The second is to note that when cosmologists and physicists write, they tend to write for other cosmologists and physicists and, as such, their language is a) geared toward an audience that understands what they mean when they use the word, based on context and b) often lazy. For an example of the latter, one need only look at how popular science authors treat the concept of entropy as disorder, with very little qualification of what they mean. More on that particular topic in a near-future post .   

Since even in the most basic definition of the word 'universe', one finds 'the entirety of time and space', and since it's far from clear that time began at the big bang, then the most that can be said is that our local cosmic expansion arose from the big bang, not the universe. Indeed, the standard big bang model doesn't even deal with the beginning of our local cosmic expansion, for reasons I shall be dealing with shortly.   

What all of the above should make clear is that our language is often insufficient to deal with the deep principles of what constitutes the universe, and how careful we have to be. This is not a failure of understanding, but a failure of language. It is precisely for this reason that I am such a pedantic twat, and why semantics, oft-maligned and dismissed as irrelevant, is so important. Semantics is the heart of communication and, in my opinion, any dismissal of an argument based on the idea that 'it's just semantics', is not just fallacious, but indicative of a failure to think critically. It is, to use a favourite football analogy, the equivalent of diving in the box.  
This is why I employ the distinction I do. I refer to that which arose from the big bang as the cosmos, and the universe as a whole as the universe, while recognising that this may be a distinction without a difference.

Author's note 28/09/2017: I've become aware of a terminological convention that's exactly the opposite of my usage, employing 'cosmos' to refer to the broader conception and 'universe' to refer to our local expanse. I've been writing about these topics since a fair bit before multiverse ideas were really taken serious, so I make no apologies for that. By the time the book is published, I will reverse my usage to reflect the accepted convention.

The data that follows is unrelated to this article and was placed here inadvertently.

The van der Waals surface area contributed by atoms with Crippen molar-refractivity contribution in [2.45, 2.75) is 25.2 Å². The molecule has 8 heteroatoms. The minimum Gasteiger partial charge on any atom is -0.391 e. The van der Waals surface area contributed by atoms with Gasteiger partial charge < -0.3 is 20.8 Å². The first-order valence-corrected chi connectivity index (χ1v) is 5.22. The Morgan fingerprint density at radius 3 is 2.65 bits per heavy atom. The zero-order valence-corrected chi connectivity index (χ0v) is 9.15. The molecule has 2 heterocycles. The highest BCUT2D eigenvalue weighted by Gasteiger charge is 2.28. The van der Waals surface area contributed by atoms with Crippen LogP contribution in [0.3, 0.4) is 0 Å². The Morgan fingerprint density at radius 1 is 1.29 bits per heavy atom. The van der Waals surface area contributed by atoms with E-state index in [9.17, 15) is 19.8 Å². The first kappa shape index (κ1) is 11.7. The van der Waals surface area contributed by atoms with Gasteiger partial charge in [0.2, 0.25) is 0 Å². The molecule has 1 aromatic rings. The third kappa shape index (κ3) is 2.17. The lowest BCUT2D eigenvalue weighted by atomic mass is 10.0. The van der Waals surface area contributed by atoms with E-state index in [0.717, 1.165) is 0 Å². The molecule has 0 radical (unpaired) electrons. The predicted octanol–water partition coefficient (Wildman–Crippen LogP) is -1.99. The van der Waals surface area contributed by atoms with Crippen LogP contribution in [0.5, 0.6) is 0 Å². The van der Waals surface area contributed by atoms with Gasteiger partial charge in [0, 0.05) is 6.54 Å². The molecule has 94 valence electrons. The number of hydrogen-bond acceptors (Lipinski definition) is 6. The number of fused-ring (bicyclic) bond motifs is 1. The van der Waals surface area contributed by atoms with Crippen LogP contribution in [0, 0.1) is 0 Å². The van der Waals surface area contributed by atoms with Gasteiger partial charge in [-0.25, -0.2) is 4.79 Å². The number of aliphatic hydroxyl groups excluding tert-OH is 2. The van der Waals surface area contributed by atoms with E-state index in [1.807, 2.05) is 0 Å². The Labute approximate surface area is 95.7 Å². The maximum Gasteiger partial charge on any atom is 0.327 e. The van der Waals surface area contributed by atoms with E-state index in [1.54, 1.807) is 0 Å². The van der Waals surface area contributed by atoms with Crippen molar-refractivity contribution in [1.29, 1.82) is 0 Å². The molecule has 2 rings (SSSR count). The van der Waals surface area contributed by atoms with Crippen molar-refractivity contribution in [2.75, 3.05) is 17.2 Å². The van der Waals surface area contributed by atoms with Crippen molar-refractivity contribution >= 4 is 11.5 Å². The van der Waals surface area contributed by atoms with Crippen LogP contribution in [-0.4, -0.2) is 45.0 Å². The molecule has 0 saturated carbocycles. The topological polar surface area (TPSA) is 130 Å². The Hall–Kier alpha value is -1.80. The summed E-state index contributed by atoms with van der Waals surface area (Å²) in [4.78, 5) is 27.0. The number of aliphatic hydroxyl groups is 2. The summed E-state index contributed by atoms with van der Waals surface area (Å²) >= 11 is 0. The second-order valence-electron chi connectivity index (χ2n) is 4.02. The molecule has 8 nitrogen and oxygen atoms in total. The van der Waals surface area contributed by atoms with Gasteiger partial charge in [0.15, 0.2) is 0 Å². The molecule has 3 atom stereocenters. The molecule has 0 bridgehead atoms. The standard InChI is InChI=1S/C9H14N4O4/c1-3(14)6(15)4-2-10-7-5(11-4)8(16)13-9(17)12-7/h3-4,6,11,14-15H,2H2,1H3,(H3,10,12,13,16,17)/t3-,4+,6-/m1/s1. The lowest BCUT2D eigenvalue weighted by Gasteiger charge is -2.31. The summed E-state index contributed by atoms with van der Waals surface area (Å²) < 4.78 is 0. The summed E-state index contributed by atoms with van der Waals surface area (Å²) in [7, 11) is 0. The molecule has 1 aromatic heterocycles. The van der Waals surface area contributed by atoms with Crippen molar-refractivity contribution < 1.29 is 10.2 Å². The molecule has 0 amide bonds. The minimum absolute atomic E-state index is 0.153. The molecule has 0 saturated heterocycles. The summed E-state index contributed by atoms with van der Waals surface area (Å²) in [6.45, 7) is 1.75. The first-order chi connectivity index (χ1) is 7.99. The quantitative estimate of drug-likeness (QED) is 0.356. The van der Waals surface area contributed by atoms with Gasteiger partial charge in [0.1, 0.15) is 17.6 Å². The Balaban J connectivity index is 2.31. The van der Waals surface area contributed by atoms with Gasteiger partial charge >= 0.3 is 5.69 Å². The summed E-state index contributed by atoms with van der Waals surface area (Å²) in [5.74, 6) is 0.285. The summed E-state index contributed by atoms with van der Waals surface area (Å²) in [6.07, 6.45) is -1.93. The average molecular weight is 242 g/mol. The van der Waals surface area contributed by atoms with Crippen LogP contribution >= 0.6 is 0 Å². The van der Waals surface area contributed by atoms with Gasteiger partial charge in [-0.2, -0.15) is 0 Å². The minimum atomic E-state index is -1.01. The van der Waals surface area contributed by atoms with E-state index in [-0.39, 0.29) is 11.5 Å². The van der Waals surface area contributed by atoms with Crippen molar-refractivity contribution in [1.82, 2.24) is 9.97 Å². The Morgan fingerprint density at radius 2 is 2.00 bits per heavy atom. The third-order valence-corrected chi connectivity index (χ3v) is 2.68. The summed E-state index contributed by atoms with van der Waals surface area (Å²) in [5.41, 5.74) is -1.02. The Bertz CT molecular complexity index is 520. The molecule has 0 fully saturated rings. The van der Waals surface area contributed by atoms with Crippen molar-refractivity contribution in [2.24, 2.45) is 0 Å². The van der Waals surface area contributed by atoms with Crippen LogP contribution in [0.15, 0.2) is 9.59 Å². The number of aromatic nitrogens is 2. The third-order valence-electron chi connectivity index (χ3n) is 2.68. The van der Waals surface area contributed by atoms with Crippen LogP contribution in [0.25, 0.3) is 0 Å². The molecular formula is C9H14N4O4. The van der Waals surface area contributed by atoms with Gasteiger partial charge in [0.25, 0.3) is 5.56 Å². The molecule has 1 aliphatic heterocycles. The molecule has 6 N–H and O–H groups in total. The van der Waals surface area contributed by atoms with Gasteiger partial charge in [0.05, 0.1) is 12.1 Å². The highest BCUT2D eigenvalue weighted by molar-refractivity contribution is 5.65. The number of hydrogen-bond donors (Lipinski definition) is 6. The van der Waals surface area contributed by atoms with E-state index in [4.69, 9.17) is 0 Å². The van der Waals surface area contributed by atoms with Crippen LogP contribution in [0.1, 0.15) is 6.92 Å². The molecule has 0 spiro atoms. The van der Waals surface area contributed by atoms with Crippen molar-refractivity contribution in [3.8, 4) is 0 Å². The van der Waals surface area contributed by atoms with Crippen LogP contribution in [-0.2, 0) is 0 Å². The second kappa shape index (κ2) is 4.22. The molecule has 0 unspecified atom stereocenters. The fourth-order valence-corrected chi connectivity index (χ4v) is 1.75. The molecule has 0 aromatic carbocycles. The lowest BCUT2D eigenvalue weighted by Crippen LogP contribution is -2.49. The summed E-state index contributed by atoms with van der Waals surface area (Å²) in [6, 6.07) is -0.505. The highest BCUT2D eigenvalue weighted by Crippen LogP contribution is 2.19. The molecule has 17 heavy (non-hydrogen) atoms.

So, a little history of cosmology:

Let's start with the Big Bang itself, because it was very much a conjecture, albeit one that was rooted in good science. In fact, we weren't absolutely certain it WAS good science at the time, because it was rooted in General Relativity, which was a new theory then.

The Big Bang is, in a nutshell, the name we have for the fact that the cosmos is expanding. It isn't the beginning of anything in any more than the most theoretical sense. There also isn't a single Big Bang theory, despite popular contrivances to that effect. As a famous physicist once commented, when asked by an apologist 'were you there at the big bang', the correct response is 'yes, I am', because all extant theories have a Big Bang in them..

It stemmed from the work of Georges Lemaitre, who first proposed that the cosmos was expanding based on Einstein's General Theory of Relativity from 1915. This was also independently proposed by Alexander Friedmann. Einstein had actually noted that GR implied that the cosmos couldn't be static if the fundamental equations of GR were taken at face value, and he didn't like this implication, so he introduced a fudge factor into the equations, the so-called Lambda term, or cosmological constant. A lot has been said about this over the years by people who want to romanticise, but Einstein was correct in calling it a blunder, despite the fact that modern cosmology has reintroduced the term. We'll come to that again shortly. Suffice it to say that Einstein's motivation for introducing it was entirely unjustified, because it was only because he believed the universe to be static (often, and not to be, confused with 'steady state', another term I'll come back to) and eternal. Lemaitre, a Belgian cleric, followed the equations, and posited first an expanding cosmos, and then the idea that it had a beginning in the so-called 'cosmic egg' hypothesis. Lemaitre was also the first to derive what later became known as Hubble's Law, which tells us in essence that the further away something is, the more quickly it's receding from us.